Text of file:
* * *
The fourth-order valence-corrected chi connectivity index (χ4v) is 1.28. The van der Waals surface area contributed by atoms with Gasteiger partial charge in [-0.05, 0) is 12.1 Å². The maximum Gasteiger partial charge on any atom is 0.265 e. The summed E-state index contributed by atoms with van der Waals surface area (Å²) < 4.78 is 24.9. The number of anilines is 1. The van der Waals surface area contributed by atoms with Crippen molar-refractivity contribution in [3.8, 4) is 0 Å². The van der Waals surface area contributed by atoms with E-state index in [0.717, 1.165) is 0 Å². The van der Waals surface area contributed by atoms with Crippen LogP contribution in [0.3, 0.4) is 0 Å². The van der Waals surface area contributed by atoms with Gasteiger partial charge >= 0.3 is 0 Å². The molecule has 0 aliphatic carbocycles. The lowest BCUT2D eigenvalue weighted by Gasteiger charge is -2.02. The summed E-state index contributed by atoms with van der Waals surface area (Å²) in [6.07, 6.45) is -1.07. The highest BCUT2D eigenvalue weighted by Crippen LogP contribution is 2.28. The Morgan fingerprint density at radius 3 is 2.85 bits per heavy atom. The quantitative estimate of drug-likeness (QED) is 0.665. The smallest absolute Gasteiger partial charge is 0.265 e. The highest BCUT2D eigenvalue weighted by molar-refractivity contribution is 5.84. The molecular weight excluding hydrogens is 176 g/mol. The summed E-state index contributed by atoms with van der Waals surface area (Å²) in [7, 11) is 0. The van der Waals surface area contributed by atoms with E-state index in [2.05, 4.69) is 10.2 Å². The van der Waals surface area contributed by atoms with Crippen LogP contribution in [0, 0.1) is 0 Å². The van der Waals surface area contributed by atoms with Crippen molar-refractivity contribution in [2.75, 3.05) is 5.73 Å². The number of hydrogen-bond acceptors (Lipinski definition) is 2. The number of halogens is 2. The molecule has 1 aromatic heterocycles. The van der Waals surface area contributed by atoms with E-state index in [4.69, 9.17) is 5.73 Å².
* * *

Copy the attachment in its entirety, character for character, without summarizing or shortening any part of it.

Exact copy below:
The fourth-order valence-corrected chi connectivity index (χ4v) is 1.28. The van der Waals surface area contributed by atoms with Gasteiger partial charge in [-0.05, 0) is 12.1 Å². The maximum Gasteiger partial charge on any atom is 0.265 e. The summed E-state index contributed by atoms with van der Waals surface area (Å²) < 4.78 is 24.9. The number of anilines is 1. The van der Waals surface area contributed by atoms with Crippen molar-refractivity contribution in [3.8, 4) is 0 Å². The van der Waals surface area contributed by atoms with E-state index in [0.717, 1.165) is 0 Å². The van der Waals surface area contributed by atoms with Crippen LogP contribution in [0.3, 0.4) is 0 Å². The van der Waals surface area contributed by atoms with Gasteiger partial charge >= 0.3 is 0 Å². The molecule has 0 aliphatic carbocycles. The lowest BCUT2D eigenvalue weighted by Gasteiger charge is -2.02. The summed E-state index contributed by atoms with van der Waals surface area (Å²) in [6.07, 6.45) is -1.07. The highest BCUT2D eigenvalue weighted by Crippen LogP contribution is 2.28. The Morgan fingerprint density at radius 3 is 2.85 bits per heavy atom. The quantitative estimate of drug-likeness (QED) is 0.665. The smallest absolute Gasteiger partial charge is 0.265 e. The highest BCUT2D eigenvalue weighted by molar-refractivity contribution is 5.84. The molecular weight excluding hydrogens is 176 g/mol. The summed E-state index contributed by atoms with van der Waals surface area (Å²) in [7, 11) is 0. The van der Waals surface area contributed by atoms with E-state index in [2.05, 4.69) is 10.2 Å². The van der Waals surface area contributed by atoms with Crippen LogP contribution in [0, 0.1) is 0 Å². The van der Waals surface area contributed by atoms with Crippen molar-refractivity contribution in [2.75, 3.05) is 5.73 Å². The number of hydrogen-bond acceptors (Lipinski definition) is 2. The number of halogens is 2. The molecule has 1 aromatic heterocycles. The van der Waals surface area contributed by atoms with E-state index in [4.69, 9.17) is 5.73 Å².